By doing it this way, I find that I don’t have to do as much editing. After completing any story there is always material that gets removed and some that gets added. It’s always hard to take out pages that you’ve spent hours writing; probably those words will never be used anywhere else.

I try to avoid this by good planning. But it is possible to do too much, and become a slave to the plan. A good story will flow in directions that were not anticipated. Characters often get a mind of their own and insist of doing things that you never thought they would. As a writer, you have to let that happen or the story will end up lacking something. It’s called verisimilitude. This word is pronounced ve-ris-i-mil-i-tood. It is a hard word to define, but here goes.

Writers of fiction are professional liars – everything we write is made up. If we do our job well then all this made-up stuff will seem real. However there is lots of fiction that can never be real: fantasy fiction is an example. And yet while we are reading it, good fantasy can seem very real – that’s if it has verisimilitude.

Take a Harry Potter story: if Harry were to pull out a mobile phone and begin texting, it would destroy the whole feeling of that reality. Likewise if one of my characters pulled out a magic wand and zapped the baddies, you would probably stop reading. Verisimilitude is an easy thing to destroy, but hard to create. If a critic says that some part of one of my stories seems contrived, then I know that I haven’t achieved the V-word, and it’s probably because I have too carefully followed my planning.

I can already see some things in my planning for Steel Pelicans that might affect the verisimilitude. One is the age of my characters: they could be a little young for the things I have in mind for them. But I don’t want to make them too much older as they could become too old for my readers to relate with. So I’ll have to watch what I ask them to do as I write the story, which could mean that the climax will be quite different to what I have in mind. We’ll just have to wait and see.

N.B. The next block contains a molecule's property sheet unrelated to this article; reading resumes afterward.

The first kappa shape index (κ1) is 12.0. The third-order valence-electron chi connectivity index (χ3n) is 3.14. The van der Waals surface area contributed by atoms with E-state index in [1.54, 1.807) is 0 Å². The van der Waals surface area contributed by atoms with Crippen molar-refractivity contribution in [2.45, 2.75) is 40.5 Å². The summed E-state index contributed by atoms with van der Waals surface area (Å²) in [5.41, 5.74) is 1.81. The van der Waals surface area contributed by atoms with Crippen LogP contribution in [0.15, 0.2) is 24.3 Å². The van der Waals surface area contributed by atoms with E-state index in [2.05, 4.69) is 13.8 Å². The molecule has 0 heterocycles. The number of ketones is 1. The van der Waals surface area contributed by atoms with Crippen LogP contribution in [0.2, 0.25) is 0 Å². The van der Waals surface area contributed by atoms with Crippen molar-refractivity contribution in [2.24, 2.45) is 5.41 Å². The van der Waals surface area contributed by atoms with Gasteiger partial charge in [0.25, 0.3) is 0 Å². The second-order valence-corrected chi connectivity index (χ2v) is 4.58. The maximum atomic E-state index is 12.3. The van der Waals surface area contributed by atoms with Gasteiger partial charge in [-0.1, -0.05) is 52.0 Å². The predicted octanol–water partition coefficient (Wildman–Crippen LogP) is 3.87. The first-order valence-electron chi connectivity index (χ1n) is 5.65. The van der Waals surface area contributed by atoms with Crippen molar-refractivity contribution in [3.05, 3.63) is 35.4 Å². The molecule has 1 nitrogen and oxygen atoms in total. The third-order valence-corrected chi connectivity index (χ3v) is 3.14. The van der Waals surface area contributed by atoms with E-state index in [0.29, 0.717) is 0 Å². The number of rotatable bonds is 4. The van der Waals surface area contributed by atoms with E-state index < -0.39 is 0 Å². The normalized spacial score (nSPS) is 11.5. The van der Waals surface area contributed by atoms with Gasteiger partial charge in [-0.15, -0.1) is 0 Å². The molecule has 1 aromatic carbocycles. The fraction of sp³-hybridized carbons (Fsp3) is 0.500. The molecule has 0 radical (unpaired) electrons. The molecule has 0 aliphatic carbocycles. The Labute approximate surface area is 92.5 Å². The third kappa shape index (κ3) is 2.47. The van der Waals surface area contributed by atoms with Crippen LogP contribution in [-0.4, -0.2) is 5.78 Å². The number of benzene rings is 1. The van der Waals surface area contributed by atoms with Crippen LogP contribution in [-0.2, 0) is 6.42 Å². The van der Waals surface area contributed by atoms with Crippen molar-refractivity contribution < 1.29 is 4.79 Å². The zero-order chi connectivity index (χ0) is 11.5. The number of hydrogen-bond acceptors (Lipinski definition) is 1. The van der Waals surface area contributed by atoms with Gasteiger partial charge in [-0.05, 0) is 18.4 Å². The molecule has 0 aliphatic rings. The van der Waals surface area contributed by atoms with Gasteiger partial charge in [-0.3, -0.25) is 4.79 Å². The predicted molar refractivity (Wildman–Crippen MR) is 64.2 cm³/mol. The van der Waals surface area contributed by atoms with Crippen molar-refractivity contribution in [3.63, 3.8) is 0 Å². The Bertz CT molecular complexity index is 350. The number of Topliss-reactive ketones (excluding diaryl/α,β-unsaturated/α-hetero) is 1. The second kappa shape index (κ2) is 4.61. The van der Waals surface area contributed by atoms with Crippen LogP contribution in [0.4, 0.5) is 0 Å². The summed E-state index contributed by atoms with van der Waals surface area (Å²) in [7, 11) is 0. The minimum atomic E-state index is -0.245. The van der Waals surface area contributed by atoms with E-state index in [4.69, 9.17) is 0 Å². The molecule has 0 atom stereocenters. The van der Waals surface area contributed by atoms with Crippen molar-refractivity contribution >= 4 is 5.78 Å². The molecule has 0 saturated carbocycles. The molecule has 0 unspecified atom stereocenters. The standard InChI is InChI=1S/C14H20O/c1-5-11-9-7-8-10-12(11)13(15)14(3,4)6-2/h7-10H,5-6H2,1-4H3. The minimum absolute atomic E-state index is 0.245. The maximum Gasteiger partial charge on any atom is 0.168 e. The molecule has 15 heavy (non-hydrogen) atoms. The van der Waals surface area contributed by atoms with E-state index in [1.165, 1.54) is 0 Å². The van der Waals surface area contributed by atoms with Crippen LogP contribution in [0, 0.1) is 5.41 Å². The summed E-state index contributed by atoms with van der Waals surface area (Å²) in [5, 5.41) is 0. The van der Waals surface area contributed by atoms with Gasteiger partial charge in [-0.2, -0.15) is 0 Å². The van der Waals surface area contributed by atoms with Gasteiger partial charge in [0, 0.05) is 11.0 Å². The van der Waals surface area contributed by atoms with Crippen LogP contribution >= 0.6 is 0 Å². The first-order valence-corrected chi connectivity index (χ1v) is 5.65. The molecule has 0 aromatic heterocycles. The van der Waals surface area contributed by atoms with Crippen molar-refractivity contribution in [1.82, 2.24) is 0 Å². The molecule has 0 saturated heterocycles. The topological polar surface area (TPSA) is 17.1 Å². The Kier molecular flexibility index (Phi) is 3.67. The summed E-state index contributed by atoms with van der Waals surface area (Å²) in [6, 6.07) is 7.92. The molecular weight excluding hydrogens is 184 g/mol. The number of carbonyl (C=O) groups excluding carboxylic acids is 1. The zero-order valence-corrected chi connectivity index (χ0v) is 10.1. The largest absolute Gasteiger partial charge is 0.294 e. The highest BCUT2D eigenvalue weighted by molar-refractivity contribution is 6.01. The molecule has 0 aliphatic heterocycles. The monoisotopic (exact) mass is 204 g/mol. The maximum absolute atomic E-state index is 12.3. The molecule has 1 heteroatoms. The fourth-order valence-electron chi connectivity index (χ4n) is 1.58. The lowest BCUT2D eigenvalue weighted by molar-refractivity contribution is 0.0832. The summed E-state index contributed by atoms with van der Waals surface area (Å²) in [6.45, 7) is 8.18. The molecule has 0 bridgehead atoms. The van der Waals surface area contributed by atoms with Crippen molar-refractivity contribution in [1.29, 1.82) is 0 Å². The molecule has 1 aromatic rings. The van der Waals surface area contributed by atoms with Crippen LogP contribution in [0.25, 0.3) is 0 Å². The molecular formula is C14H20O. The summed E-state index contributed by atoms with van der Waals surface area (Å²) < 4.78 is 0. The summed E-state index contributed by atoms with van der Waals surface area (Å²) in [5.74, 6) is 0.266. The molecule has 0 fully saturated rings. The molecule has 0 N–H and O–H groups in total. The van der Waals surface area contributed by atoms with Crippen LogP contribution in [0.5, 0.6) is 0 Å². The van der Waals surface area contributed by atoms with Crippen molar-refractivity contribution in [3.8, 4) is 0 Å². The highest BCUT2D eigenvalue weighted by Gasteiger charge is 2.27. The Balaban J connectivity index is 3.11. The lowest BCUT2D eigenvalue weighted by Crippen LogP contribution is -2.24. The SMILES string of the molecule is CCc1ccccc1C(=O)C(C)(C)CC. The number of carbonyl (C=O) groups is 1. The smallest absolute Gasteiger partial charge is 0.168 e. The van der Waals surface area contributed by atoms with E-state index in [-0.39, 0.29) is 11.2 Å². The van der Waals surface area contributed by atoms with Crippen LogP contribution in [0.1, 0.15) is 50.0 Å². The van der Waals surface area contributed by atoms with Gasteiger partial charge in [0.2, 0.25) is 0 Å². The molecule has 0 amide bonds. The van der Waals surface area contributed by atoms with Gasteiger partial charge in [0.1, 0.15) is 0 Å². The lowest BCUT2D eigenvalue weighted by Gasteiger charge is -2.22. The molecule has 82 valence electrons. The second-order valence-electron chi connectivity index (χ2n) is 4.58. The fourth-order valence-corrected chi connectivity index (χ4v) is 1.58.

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Des Hunt’s fourth blog – Characters (Pt. 2)

I use a grid to work out my characters. Here it is for the main character:

Name Pete Kelly
Other names Pelly
Age 13
Defining Detail/Event Moving from Oz to NZ
Has to endure Taunts. Use the Pelly Can line. Ginga is used in NZ before Pelly becomes a derogatory name.
Appearance/Clothing Red headed, which can lead to some Rusty Pelican comments.
Mannerisms Scratches his head a lot.
Personality At first he is more of a follower than a leader, especially with Kyle. But in NZ he has to stand up for himself to survive.
Backstory Born in NZ but family shifted to Oz when he was two. Can’t remember anything about when he was young in NZ. Has been visiting with family to grandparents, but considers himself an Australian.
Blind spot
Failure to see that Kyle is not a particularly good friend. Kyle uses him to promote his own self-importance.
Conflicts Major ones with his family in the beginning. These get resolved through his strong actions at the climax
Resolution Required He becomes more confident to the stage where he stands up to Kyle. This saves Kyle’s life. He then realizes that in Afi he has a better friend than Kyle. Realizes that Kyle needs him more than he needs Kyle. This leads to an understanding that life in NZ might even be better than his life in Oz.

You may be surprised at how little I have about appearance. I have ideas of what they might look like, but unless it is important to the story I won’t give details in the book. I like the readers to put in their own images. My first novel A Friend in Paradise had no description of the main character, so the publishers thought they should show him on the cover. The boy they showed was nothing like what I’d had in mind. Fortunately, they no longer do this.

Next blog, I’ll talk about plotlines and problems.